REAL ESTATE- On the Block- How sweet it is: Sugar Hollow's link to the past
ADDRESS: 3300 Middle Mountain Road
NEIGHBORHOOD: Sugar Hollow
COUNTY ASSESSMENT: $567,100 ($341,800 under land use)
YEAR BUILT: 1999
SIZE: 2,016 fin. sq. ft.
LAND: 26 acres
CURB APPEAL: 7 out of 10
LISTED BY: Ross Stevens of Stevens and Company
Some places in the world just sound better than others. If one chooses a destination based solely on its name, then one might pick, say, Geneva over Helsinki, or Warm Springs instead of Bumpass. And right here, our very own Sugar Hollow rolls off the tongue a lot smoother than, let's say, Dyke.
And in fact, the sweet enticements of Sugar Hollow bring people from all over the county to wade in its waters, hike its hills, and generally loll about. For those who own a house here, the exclusivity and privacy raise the desirability exponentially. And anyone who visits regularly knows that real estate signs rarely dot the corners of intersections. So when one popped up, it seemed like a great opportunity to take a closer look.
Anticipation runs high as the car is swathed in trees and the tires grip the gravel. Sitting atop a grassy hillock cleared of its natural flora, the reconstructed timber frame house looks like it's been there for over a hundred years (an ode to true sustainability). In fact, the house has been around longer than that; it's just that its original locale was Gretna.
When discovered by Noah Bradley of Blue Mountain Builders on one of his many meandering drives around the state, part of the structure was serving as a hay barn. Bradley's trick is to look for a trailer and then try to spot an old homestead nearby. In this instance, he offered to build something for the owners more suitable for hay and then carted the house away.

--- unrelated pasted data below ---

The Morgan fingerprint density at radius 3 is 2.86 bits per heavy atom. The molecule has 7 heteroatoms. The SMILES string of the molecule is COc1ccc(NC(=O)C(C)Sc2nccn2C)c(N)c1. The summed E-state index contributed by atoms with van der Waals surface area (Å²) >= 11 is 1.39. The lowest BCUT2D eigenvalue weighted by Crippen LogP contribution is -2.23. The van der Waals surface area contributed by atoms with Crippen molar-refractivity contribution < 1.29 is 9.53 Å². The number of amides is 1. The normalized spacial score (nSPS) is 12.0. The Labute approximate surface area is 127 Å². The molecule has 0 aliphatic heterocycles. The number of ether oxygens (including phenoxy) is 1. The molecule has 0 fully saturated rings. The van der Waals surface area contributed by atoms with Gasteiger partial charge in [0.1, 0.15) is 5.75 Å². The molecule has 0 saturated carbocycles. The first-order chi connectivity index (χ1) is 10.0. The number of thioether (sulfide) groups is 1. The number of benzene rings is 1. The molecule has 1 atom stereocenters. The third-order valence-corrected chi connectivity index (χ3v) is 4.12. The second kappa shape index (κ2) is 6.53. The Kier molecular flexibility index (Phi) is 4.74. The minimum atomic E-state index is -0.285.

But here in Sugar Hollow it's not an exact replica; he labels his finds, stores them, and then puts them together kind of like piecing together a puzzle with disparate parts.
The interior is all about the wood: exposed oak beams for the wall and ceiling and heart pine flooring as well as foot-wide lintels and door frames all stripped down to their bare beauty and solid testaments to the longevity and power of trees.
The emergence of stress skin panels has allowed timber frame construction to grow rapidly in the last 10 years. The exposed timbers can now be fully inside the insulation and protected from moisture damage. This also allows the craftsmanship to show throughout the house.
Downstairs, a very solid stone fireplace separates the living and kitchen/dining rooms and serves on one side as the hearth and on the other as a flue for a woodstove. Even on a warm late summer day, the large main room evokes images of deep leather armchairs and stacks of bright wool blankets.
The equally large kitchen seems lonely for the smell of fresh bread and hot chocolate. High ceilings, well-placed windows, cut-outs, and built-in pantry provide the place with the best of what's necessary. Think Robert Redford meets Frank Lloyd Wright.
Another room downstairs with a wall of exposed bookshelves leads to the one bathroom with a shower. Not exactly the Ritz, but you don't go to Sugar Hollow for Ritzy amenities.
Upstairs, more exposed beams add a unique charm as the builders left the space looking like an unfinished construction site instead of creating useless divisions with walls. The effect is playful and spacious, kind of like backstage at a summer stock theater. Two large bedrooms, full bath (this one with just a tub) round out the second floor.
Up another small flight of stairs and behind a little trap door is an attic accessible only by stooping over and waddling like a penguin. But once there, like the rest of the house, it felt warm and tight.
Whatever defines character, this house has it. Like walking Civil War battlefields to better understand the history and spirit of that now long-ago time, this house embodies a strong connection with the past combined with a firm grip on the present. Whoever buys the house will have access to both.
Not to sugar-coat it, but this is one sweet spot.